CATHERINE DEVEAUX HOUSE
HOME WHERE CATHERINE AND HER DAUGHTER JANE SECRETLY TAUGHT ENSLAVED STUDENTS
(LOCATED AT 231 PRICE STREET)
SUSIE KING TAYLOR
EDUCATOR, AUTHOR, AND NURSE.
(COURTESY OF THE LIBRARY OF CONGRESS)
A THIRD STORY WAS ADDED TO SCARBROUGH HOUSE IN 1835 AND HEAVILY UTILIZED DURING THE WBSS YEARS.
(COURTESY OF HISTORIC SAVANNAH FOUNDATION)
In 1817 and again in 1839 the Savannah City Council passed increasingly strict ordinances prohibiting anyone from teaching blacks to read and write or to operate a school. In reality these laws were discretely ignored, or a least cleverly sidestepped, with the aid of intentional loopholes in the wording of the ordinances themselves. They did not specifically forbid blacks from learning how to read and write; they simply banned teaching them in an organized school. While it was common knowledge that many black children learned basic reading skills through their play with white children, the real reason for the loopholes in these so-called laws is that they benefited slave owners. Many adult enslaved people were taught to read, write and do basic arithmetic by their masters in order to help with the record keeping of the plantation system.
Since it was illegal to form an organized conglomerate of professionally trained black teachers, the genesis of formal education for blacks took place in small clandestine settings or in the homes of black teachers. One of these pioneering teachers was Julian Fromantin of Haiti who immigrated to Savannah and established a school in 1819. The first known "bearer of the flame," Fromantin openly ran his school for several years until authorities passed increasingly stringent laws to suppress the education of blacks. Not to be deterred, he continued teaching another twenty-five years by using his carpenter's trade and workshop to conceal his activities.
Other courageous teachers who put themselves at risk to help raise the literacy of Savannah's black population included Catherine DeVeaux and her daughter Jane, who secretly taught African-American free and enslaved people in their home at 231 Price Street in the 1830's and continued teaching for almost thirty years; James M. Simms of the First African Baptist Church; Mary Beasley of the Second African Baptist Church; and Mary Woodhouse, a seamstress by trade, from St. Stephen's Episcopal Church, also a black parish. (The building that housed St. Stephen's on Troop Square was originally built for a Unitarian congregation in 1851 and is again the home of the Unitarian Universalist Church). Susie King Taylor, a Civil War nurse, educator and author, learned to read and write in the 1850's at a school on Bay Lane taught by Mary Woodhouse. As a sad footnote to the times, when Taylor walked to school each morning her books had to be wrapped in paper to conceal them from the authorities. Lastly, and most important to the creation of West Broad Street School, there was James Porter.
Born to free blacks in Charleston, Porter was highly educated and a tailor by trade. He was also an exceptionally talented musician and moved to Savannah in 1856 to lead the choir at St. Stephen's Episcopal Church. He soon opened a music school in his home where he taught violin, piano, organ and voice but also secretly taught reading and writing. He eventually installed a trap door in his house so students could flee in case of a raid. James Porter later became the first principal of the A. Bryan Freedman's School in 1865 and, some eight years later, the first principal of West Broad Street School.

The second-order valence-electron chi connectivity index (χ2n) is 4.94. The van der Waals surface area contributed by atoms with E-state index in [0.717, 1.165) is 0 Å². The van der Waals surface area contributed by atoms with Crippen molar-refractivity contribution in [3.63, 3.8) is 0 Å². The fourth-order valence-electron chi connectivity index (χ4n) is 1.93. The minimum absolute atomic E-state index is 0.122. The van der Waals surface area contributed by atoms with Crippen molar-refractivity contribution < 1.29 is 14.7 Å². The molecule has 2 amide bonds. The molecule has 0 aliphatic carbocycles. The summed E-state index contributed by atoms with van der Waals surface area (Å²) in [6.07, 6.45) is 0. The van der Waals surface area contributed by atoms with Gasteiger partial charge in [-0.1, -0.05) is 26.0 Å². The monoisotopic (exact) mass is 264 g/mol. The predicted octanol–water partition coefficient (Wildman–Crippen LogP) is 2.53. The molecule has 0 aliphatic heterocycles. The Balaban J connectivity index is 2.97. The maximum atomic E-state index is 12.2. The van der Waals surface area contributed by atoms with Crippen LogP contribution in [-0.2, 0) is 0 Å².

By the time General William Tecumseh Sherman occupied Savannah, the existence of underground black schools in the city had been an open secret for decades. Savannah's black activist community greeted the Union troops with enthusiasm, but while Sherman brought promise of federal reform, the activists were determined to control their own destiny. Raising $730 to organize a free school for themselves, the black leadership formed the Savannah Educational Association (SEA) in 1865 and within weeks African-American teachers were openly and legally instructing almost 900 children at A. Bryan and Oglethorpe Schools.
In the spring of 1865 federal authorities, under the guidance of the American Missionary Association (AMA), briefly used Massie School on Calhoun Square for black children in Savannah. A private, Protestant, northern agency intent on contributing to the education of newly freed blacks, the AMA was of tremendous financial help, but its benevolence was based on the conviction that white northern teachers were more qualified to teach than local black teachers. It did not take long before tensions between the two groups began to pull them apart. After a futile struggle to fund its own schools and remain autonomous, the SEA was forced to appeal to the AMA for funding, and the two reluctantly merged in 1867. The first black school these entities joined together to open is the present-day Beach Institute, constructed and paid for by the Freedmen's Bureau, yet another federal agency created to assist newly freed blacks and provide funding to rent school rooms and supply textbooks.
After years of secret and private schooling in Savannah, the City of Savannah-Board of Public Education finally established its first school for black children in St. Stephen's Episcopal Church rectory at Lincoln and Macon streets. But a devastating fire in 1873 destroyed the building, and the board moved the students to William Scarbrough House, launching the West Broad Street School.